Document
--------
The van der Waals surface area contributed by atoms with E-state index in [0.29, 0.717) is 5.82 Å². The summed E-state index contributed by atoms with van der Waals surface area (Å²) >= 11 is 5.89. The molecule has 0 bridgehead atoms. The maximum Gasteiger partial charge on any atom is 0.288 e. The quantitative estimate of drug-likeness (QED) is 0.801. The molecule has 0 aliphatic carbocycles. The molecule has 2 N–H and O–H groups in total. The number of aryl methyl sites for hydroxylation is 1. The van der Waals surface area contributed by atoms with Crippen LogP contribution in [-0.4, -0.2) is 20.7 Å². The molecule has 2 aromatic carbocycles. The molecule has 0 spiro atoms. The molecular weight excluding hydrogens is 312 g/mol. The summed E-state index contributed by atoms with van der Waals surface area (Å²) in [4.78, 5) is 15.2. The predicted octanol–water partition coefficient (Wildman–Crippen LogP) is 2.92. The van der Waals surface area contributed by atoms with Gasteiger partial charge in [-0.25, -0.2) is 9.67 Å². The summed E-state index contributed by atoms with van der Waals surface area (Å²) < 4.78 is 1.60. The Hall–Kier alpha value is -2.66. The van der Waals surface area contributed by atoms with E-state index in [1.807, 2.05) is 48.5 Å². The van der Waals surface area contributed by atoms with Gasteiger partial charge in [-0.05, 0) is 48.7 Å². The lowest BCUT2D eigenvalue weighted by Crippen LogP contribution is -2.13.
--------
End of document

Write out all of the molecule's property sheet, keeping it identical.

The van der Waals surface area contributed by atoms with E-state index in [0.29, 0.717) is 5.82 Å². The summed E-state index contributed by atoms with van der Waals surface area (Å²) >= 11 is 5.89. The molecule has 0 bridgehead atoms. The maximum Gasteiger partial charge on any atom is 0.288 e. The quantitative estimate of drug-likeness (QED) is 0.801. The molecule has 0 aliphatic carbocycles. The molecule has 2 N–H and O–H groups in total. The number of aryl methyl sites for hydroxylation is 1. The van der Waals surface area contributed by atoms with Crippen LogP contribution in [-0.4, -0.2) is 20.7 Å². The molecule has 2 aromatic carbocycles. The molecule has 0 spiro atoms. The molecular weight excluding hydrogens is 312 g/mol. The summed E-state index contributed by atoms with van der Waals surface area (Å²) in [4.78, 5) is 15.2. The predicted octanol–water partition coefficient (Wildman–Crippen LogP) is 2.92. The van der Waals surface area contributed by atoms with Gasteiger partial charge in [-0.25, -0.2) is 9.67 Å². The summed E-state index contributed by atoms with van der Waals surface area (Å²) < 4.78 is 1.60. The Hall–Kier alpha value is -2.66. The van der Waals surface area contributed by atoms with E-state index in [1.807, 2.05) is 48.5 Å². The van der Waals surface area contributed by atoms with Gasteiger partial charge in [-0.05, 0) is 48.7 Å². The lowest BCUT2D eigenvalue weighted by Crippen LogP contribution is -2.13.